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Virtual Farmers Markets - The Future

10/2/2011 1:40:06 PM

Tags: farmers markets, selling your produce, virtual farmers markets, Maura White

A Farmers Market of Another Kind:  The Virtual Kind! 

Americans are flocking to farmers markets for locally grown food because of the concern for and awareness of the origin of our food, as well as the concern for chemicals in our food chain.  And the next evolution of the local farmers market is the VIRTUAL FARMERS MARKET. It gives the buyer the ultimate convenience of ordering from home.  While the buyer might think that it would limit the choices, the opposite is actually true.  The ability to shop different farms and producers from home and see what is actually in season within a 50 mile radius of your home ensures that you are eating fruits and vegetables grown right in your community.  Within those growers, you can choose the level of chemicals you are comfortable having in your foods, from certified organic to modern conventional levels for pest and weed control.

Over the past 60 years, Americans have embraced the post-World War II boom of advancements which led to conveniences like big box grocery stores, inventions like chemical sprayers and new irrigation systems, and chemicals that are too numerous to list, along with all their side effects.  But now they are showing a desire and willingness to move back to pre-World-War II growing practices that assure that the food they are eating and feeding their families is as chemical-free as possible.

While farmers markets and CSAs (community supported agriculture) are an excellent source for local goods, the virtual farmers market has become an even more convenient and easy buying and selling option for both farmers and their customers.  As a customer, you don’t have to be at the farmers market first thing in the morning to get the best produce.  You don’t have to brave the hot summer sun to browse the foods that you want for the coming week. Unlike with CSA’s, which give you whatever produce has been grown for the week, the buyer is fully in charge of the food they will be receiving.  For the farmers, there will be no more midnight picking the night before the market to ensure having enough product, because with this virtual farmers market program, since everything is pre-ordered, you know exactly how much to harvest.  One farmer sang the praises of his local virtual farmers market:  he picks, washes and dries, packs and labels all at once according to the printout that is sent to him, so that when he comes in from the field, he is ready to load and deliver to the market.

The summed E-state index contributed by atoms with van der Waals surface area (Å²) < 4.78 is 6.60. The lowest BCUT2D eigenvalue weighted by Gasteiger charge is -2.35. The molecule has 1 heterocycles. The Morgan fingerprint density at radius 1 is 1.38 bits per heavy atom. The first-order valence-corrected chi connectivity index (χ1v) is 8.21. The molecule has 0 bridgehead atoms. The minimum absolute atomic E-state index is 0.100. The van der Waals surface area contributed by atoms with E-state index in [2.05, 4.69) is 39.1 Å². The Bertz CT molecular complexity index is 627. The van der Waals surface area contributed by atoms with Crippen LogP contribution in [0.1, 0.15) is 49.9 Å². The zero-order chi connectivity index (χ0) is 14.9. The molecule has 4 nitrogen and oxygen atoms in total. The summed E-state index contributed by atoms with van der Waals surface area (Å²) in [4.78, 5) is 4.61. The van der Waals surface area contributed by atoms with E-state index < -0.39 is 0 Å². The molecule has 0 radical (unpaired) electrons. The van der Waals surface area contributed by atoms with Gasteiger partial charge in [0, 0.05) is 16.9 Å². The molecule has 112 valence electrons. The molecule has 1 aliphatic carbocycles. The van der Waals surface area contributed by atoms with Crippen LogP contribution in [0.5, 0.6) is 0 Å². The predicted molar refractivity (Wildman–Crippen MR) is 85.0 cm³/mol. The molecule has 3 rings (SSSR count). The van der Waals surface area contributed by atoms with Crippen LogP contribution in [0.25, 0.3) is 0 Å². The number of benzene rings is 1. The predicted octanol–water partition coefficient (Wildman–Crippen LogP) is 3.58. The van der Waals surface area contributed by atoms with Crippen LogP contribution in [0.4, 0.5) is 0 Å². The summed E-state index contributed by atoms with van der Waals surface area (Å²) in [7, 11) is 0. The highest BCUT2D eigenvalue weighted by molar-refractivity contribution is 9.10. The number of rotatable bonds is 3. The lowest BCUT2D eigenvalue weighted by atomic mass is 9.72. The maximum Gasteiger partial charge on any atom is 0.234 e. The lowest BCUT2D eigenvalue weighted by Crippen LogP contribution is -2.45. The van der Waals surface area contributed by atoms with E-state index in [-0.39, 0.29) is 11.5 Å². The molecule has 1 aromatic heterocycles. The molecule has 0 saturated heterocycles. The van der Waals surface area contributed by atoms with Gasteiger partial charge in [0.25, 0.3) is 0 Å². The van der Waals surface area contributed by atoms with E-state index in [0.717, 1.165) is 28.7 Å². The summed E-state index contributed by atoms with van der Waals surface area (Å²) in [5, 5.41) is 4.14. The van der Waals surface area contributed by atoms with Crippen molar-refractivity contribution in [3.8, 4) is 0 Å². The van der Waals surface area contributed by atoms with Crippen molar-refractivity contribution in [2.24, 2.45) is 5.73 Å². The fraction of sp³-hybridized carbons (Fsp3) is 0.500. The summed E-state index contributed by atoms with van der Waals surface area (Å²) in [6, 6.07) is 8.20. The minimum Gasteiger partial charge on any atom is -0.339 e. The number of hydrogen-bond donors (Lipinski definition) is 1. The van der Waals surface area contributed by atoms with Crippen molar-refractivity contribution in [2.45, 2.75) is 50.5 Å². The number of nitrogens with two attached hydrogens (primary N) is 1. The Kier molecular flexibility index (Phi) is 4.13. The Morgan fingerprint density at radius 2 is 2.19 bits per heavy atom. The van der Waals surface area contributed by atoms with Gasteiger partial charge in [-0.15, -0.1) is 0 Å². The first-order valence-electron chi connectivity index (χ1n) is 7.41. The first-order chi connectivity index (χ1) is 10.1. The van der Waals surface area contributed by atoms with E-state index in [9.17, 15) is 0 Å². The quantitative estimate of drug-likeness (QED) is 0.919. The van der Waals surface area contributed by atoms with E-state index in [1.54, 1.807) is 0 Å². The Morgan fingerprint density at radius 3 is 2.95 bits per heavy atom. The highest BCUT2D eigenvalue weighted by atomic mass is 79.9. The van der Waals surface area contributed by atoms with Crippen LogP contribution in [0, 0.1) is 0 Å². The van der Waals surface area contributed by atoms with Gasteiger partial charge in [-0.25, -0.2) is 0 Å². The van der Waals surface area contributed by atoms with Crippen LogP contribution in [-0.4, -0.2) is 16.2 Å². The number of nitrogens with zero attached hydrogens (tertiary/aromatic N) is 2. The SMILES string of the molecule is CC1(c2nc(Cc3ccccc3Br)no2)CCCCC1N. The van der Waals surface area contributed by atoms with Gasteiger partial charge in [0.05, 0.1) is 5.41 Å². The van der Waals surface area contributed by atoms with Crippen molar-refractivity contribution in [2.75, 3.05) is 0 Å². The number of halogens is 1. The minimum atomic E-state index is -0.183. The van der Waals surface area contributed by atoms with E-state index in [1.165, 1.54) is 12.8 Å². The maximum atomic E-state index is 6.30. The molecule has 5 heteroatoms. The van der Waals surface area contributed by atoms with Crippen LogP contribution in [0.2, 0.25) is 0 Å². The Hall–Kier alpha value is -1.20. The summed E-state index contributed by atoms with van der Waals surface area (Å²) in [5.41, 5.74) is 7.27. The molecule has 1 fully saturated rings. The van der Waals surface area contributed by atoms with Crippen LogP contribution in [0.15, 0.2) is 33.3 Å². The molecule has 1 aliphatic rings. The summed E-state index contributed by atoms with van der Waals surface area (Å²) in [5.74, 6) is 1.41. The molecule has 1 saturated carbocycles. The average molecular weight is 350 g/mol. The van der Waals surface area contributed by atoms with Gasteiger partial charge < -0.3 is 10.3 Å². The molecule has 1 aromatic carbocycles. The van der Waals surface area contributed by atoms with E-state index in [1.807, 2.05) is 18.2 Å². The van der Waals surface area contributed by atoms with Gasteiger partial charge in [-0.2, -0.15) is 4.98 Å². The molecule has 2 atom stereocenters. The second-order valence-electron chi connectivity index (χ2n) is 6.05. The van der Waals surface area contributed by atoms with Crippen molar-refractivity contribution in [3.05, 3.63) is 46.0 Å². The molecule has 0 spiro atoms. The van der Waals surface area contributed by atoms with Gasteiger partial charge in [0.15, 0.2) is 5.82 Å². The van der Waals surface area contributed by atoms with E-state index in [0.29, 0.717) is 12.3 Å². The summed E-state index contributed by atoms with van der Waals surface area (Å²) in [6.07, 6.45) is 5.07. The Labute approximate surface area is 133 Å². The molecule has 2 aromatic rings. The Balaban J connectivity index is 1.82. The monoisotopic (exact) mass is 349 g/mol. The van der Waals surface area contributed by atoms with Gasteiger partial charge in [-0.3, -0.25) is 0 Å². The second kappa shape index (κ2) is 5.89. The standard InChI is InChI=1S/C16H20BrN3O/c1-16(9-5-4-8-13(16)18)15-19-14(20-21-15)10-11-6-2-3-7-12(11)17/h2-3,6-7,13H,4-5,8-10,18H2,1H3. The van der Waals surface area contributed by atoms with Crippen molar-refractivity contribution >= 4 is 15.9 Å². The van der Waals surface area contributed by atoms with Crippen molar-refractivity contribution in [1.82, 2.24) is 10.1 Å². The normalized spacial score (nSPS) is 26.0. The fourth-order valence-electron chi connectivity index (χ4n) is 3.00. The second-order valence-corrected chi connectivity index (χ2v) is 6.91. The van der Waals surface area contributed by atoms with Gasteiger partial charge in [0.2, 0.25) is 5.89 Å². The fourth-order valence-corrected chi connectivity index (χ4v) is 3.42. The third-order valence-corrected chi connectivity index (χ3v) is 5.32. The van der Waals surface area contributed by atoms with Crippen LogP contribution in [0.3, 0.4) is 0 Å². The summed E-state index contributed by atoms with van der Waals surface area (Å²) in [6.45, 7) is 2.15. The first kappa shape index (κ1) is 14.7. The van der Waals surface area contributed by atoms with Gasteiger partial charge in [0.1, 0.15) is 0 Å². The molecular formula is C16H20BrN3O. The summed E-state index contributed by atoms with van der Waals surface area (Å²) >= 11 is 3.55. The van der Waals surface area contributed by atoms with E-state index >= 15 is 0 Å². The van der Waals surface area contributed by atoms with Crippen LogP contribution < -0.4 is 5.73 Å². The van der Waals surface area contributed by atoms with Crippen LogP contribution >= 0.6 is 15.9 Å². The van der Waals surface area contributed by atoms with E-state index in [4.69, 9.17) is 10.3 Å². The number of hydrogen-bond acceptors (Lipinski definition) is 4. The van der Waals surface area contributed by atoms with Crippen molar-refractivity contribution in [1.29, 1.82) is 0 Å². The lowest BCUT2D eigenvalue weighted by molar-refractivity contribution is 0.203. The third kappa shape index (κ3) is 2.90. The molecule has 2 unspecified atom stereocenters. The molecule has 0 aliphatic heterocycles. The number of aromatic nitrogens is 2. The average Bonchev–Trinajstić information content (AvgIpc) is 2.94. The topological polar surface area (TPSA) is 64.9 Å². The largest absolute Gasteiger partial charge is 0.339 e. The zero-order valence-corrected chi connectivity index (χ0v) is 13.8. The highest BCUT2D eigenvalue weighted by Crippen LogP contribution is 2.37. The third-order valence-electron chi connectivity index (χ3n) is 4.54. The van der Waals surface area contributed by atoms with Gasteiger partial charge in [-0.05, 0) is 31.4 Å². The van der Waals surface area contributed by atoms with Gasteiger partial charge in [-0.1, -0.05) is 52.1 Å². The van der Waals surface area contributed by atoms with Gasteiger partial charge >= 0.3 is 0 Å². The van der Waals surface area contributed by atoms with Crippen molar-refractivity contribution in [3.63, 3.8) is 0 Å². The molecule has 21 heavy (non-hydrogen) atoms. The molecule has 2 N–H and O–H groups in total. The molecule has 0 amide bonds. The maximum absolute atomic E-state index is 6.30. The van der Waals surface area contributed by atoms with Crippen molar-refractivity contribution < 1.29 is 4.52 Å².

How does it work, exactly?  Farmers list their items in the virtual market, even being able to say how many of an item he has on hand.  The market manager opens the market on Sunday by sending out an e-mail to the clients, and buyers can purchase goods from Sunday through Tuesday, at which time the market ‘closes.’  On Tuesday night the market manager sends an e-mail to the farmers, showing the number goods that have been sold, listed by item and quantity, with the purchasers name listed.  The grower can then print labels to attach to the package of goods.  The goods are delivered to the market at an appointed delivery time.  And the buyers come and pick up their items!

Getting to know the farmers that actually produce the food can be one benefit of physical farmers markets.  Virtual markets offer that also:  a customer can order directly from a specific farmer that they prefer.  The virtual farmers markets can weed out peddlers that sometimes infiltrate the physical farmers markets and push the boundaries of the rules of farmers markets just as well as physical farmers markets, which was a concern for some customers.  Since sellers cannot list their products without the market manager’s approval, there is still total control.